Traditionally, dalma was essentially chana dal boiled with vegetables grown by the tribes such as eggplant, elephant food, arbi, shallots and pumpkin among others. Served during festive occasions when bhaat or boiled rice was made alongside saag (spinach dish), it was served with a dollop of ghee for aroma and taste. For many back then, Pokhalo (fermented water rice) was a staple. It was this preparation that made it to the Puri mandir, and over the years, due to royal influence and a ‘zeal to offer the god’ unique dishes, the new version, which also has the paanch phoran was born.

Such was the addiction of this dish and its association with Lord Krishna that the ISKON temple too adopted the dalma as part of their prasad when they began establishing their centres across the country. Of course during the month of Kartik, the dalma, which finds its birth in the area which is modern-day Bhubaneswar and surrounding places, changes shape again and becomes Habiso Dalma.

Apart from the colour of the dalmas – dalma is yellow in colour because of turmeric and channa dal, and Habiso Dalma, white because of the use of tuvar dal and no turmeric – the other different aspect is the vegetables used in its preparation. Habiso Dalma marks the auspicious month of Kartik, is void of any tempering – so, not even the paanch phoran – and is made of jackfruit and arbi that gives it its silky white texture and taste.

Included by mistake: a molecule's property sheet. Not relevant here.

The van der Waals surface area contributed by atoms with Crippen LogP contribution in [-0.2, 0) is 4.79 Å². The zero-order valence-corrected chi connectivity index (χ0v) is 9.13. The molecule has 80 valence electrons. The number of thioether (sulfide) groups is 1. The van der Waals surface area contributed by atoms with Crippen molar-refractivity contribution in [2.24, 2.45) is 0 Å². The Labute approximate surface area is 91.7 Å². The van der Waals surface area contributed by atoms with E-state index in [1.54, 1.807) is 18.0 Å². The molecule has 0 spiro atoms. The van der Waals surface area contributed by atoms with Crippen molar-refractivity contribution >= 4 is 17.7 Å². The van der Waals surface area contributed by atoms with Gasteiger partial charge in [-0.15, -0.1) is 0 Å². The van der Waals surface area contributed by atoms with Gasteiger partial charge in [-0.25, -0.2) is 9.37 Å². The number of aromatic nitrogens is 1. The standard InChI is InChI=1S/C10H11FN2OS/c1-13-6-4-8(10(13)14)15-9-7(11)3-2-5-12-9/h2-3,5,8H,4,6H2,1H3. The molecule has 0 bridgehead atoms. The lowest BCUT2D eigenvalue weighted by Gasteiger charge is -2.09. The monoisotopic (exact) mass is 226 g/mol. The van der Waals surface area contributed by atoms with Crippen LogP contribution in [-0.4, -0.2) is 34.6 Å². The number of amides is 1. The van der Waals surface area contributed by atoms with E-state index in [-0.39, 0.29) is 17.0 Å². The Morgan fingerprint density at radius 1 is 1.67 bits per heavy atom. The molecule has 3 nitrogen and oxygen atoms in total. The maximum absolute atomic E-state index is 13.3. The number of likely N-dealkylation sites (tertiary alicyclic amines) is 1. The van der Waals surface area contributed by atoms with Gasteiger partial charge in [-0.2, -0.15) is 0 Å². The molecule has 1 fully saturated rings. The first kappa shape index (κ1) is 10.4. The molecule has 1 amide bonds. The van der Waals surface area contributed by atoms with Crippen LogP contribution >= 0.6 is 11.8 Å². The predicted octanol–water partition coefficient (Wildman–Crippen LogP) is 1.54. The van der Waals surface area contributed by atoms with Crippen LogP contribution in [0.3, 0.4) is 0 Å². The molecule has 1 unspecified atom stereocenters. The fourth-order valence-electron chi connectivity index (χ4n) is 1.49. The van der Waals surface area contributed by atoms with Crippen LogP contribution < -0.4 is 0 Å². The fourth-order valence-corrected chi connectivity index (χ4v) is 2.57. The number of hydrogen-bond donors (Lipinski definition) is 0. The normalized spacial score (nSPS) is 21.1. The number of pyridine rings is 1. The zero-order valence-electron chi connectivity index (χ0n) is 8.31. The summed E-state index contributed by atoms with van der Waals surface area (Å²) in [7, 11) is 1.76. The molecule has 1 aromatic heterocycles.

In place of tempering, freshly-prepared ghee is poured on top before serving.  Made in an earthen pot that has been cured with jaggery water, a good Habiso Dalma is in fact a rarity today. It is said that in the royal kitchens of Puri and Baripada, the preparation of Habiso Dalma was marked by its wafting aroma that could travel to the King’s court, which was almost a street length away.

There is of course yet another tale that old maharajas (Brahmin cooks) love to reiterate for this ancient recipe – one related to the Mahabharata. When Bheema of the Pandava brothers entered the Kingdom of Viraat to hide for the 13th year, he headed to the kitchens, believing he would not die of hunger. Instead, the royal head cook made Bheema cook with no oil and very little spices. Bheema who had seen his wife Draupadi conjure up what many believe was the Hobiso Dalma, a favourite of Krishna, set the pot on boil and began throwing a handful or two of whatever was in sight. What he created after a good 45 minutes after was the dalma presented with ghee.

Little did Bheema realize that by the end of the 13th year, he would have started a new style of cooking, which is today popular as the Bheemo Rasiya or cooking style of Bheema, and it has become one of the five styles of cooking used in the Puri Temple.

A gift of Bheema, an innovation by the tribes or a dish popularized by the temple, the dalma is one of the reigning dishes in Odisha today. Without this medley of lentil and vegetables, no meal is complete.

Madhulika Dash is a writer with over 13 years of experience writing features from tech to cars to health. She is also a seasoned food appreciator who writes on Indian restaurants and cuisines across different platforms. She has also been on the food panel of MasterChef India Season 4.